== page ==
Getting your application to the top of the pile

by Erin Joy Swank

Cartoon caption - Person A: Says here that you're a professional Booger? Person B: Blogger.
Spellcheck may not catch every typo…..

Jeffrey Salzberg originally asked me to contribute this article for his Stage Lighting for Students website (in the Resumes & Interviews section, along with advice from others) last year, after I made some comments about the applications I was receiving to be part of my summer staff. Having just completed another round of reviewing young stage manager submissions, I think it’s time to revisit the subject and include it here.

It’s application time for summer theatre jobs. You’re submitting blindly against dozens of other applicants, so how can you get your resume to stay as the pile gets smaller and smaller? As a freelancer, I’m often right there with you, sending out enough cover letters to make my head spin. This time around, though, I’m on the receiving end, and I’ve got some tips that might bring you closer to the top of a yes pile….certainly mine.

First, you have to get your foot in the door, and if you’re sending in your “stuff,” then that’s via your cover letter.[1] This is how I get to know you, much more than whatever is on your resume. Start it off by helping me out – what job are you applying for, and how you heard about it.

What else goes into the cover letter is a completely personal decision, but that’s it – personal. I want to find out what kind of person you are, what your experience is, and how your past experience has prepared you for this job. Certainly mention if you have done nearly the same thing as the current job for which you’re applying. What if you’re a student or young professional with a wide background, and just starting to focus on one area? If you have scenic painting experience, no matter how great it is, if you can’t find a way to make it relate to the current job (which isn’t scenic painting), I don’t particularly care. But if you can say how you used that experience to be a good team member and get the job done under a short timeframe, and the theatre has a similar short timeframe…now that can help me draw a parallel, even if it’s not in exactly the same field. Find ways to connect your past experience, so that I will want to hire you for the job posted.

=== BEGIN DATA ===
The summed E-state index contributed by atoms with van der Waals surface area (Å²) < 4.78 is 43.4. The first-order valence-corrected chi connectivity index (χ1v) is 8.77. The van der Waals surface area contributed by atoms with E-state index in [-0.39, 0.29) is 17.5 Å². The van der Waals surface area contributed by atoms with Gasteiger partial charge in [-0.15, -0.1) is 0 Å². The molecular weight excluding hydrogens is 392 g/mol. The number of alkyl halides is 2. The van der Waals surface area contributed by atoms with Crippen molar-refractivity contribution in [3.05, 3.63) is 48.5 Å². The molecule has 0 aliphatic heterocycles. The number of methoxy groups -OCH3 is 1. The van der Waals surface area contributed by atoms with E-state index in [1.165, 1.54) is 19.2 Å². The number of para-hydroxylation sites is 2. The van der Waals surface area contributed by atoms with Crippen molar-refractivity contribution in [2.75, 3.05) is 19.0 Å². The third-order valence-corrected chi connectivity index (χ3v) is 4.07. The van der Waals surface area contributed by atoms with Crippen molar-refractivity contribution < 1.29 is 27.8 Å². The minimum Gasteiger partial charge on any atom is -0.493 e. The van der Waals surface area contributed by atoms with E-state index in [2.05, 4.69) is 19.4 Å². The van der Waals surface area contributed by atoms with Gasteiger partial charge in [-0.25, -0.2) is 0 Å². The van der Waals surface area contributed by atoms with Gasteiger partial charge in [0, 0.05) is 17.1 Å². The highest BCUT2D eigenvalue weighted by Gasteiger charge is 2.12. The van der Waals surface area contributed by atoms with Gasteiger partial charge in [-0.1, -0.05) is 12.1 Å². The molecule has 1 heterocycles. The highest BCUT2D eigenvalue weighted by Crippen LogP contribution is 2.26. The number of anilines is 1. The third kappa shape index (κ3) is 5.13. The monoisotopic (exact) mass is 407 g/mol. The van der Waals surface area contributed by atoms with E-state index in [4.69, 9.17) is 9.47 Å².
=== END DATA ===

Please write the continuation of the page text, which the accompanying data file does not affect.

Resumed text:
Here’s another hint – do some research. Check out the company’s website and/or the person accepting the applications. Find out something about them that isn’t in the job posting, and then mention it – examples include congratulating them on the company’s anniversary season (if it is one), or your mutual experience working in a proscenium house (if it is one). Taking the time to go one step further shows me you have initiative and care. Showing that you and I (or the theatre) have a common connection, whether a co-worker or an aspect of the theatre, will also go a long way. Correct spelling and punctuation is important, too.[2]

If your cover letter has intrigued me enough, I’ll check out your resume.[3] The first judgement I’ll make happens before I even open it. In my opinion, there are two crucial items that let me know if you’ve set it up for your own convenience or mine – the filename and document type. A file named “Resume new” means nothing to me. Put your last name in there somewhere (preferably first), so if I download it, I can find yours again quickly. I’m a fan of a filename something like LastName_JobPosition.pdf, but that’s a personal preference.